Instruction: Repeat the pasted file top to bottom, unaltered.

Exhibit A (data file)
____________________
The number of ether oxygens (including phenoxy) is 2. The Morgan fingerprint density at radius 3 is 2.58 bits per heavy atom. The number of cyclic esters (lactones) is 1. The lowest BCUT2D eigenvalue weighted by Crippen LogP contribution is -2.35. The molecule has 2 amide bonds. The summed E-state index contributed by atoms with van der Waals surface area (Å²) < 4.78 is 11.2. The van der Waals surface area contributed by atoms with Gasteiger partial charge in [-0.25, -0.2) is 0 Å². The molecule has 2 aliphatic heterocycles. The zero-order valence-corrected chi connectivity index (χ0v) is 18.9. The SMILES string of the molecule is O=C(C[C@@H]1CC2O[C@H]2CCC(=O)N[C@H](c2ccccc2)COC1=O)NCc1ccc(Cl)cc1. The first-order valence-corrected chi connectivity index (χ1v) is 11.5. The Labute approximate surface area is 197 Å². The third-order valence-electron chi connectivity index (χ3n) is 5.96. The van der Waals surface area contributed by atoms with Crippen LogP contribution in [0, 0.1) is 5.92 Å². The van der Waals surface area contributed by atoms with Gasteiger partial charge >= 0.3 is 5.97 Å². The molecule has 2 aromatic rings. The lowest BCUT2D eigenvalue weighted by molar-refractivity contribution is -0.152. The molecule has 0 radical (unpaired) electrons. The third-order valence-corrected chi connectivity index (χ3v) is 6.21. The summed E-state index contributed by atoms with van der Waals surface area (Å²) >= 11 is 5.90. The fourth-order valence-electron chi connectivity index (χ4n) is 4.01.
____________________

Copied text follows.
The number of ether oxygens (including phenoxy) is 2. The Morgan fingerprint density at radius 3 is 2.58 bits per heavy atom. The number of cyclic esters (lactones) is 1. The lowest BCUT2D eigenvalue weighted by Crippen LogP contribution is -2.35. The molecule has 2 amide bonds. The summed E-state index contributed by atoms with van der Waals surface area (Å²) < 4.78 is 11.2. The van der Waals surface area contributed by atoms with Gasteiger partial charge in [-0.25, -0.2) is 0 Å². The molecule has 2 aliphatic heterocycles. The zero-order valence-corrected chi connectivity index (χ0v) is 18.9. The SMILES string of the molecule is O=C(C[C@@H]1CC2O[C@H]2CCC(=O)N[C@H](c2ccccc2)COC1=O)NCc1ccc(Cl)cc1. The first-order valence-corrected chi connectivity index (χ1v) is 11.5. The Labute approximate surface area is 197 Å². The third-order valence-electron chi connectivity index (χ3n) is 5.96. The van der Waals surface area contributed by atoms with Crippen LogP contribution in [0, 0.1) is 5.92 Å². The van der Waals surface area contributed by atoms with Gasteiger partial charge >= 0.3 is 5.97 Å². The molecule has 2 aromatic rings. The lowest BCUT2D eigenvalue weighted by molar-refractivity contribution is -0.152. The molecule has 0 radical (unpaired) electrons. The third-order valence-corrected chi connectivity index (χ3v) is 6.21. The summed E-state index contributed by atoms with van der Waals surface area (Å²) >= 11 is 5.90. The fourth-order valence-electron chi connectivity index (χ4n) is 4.01.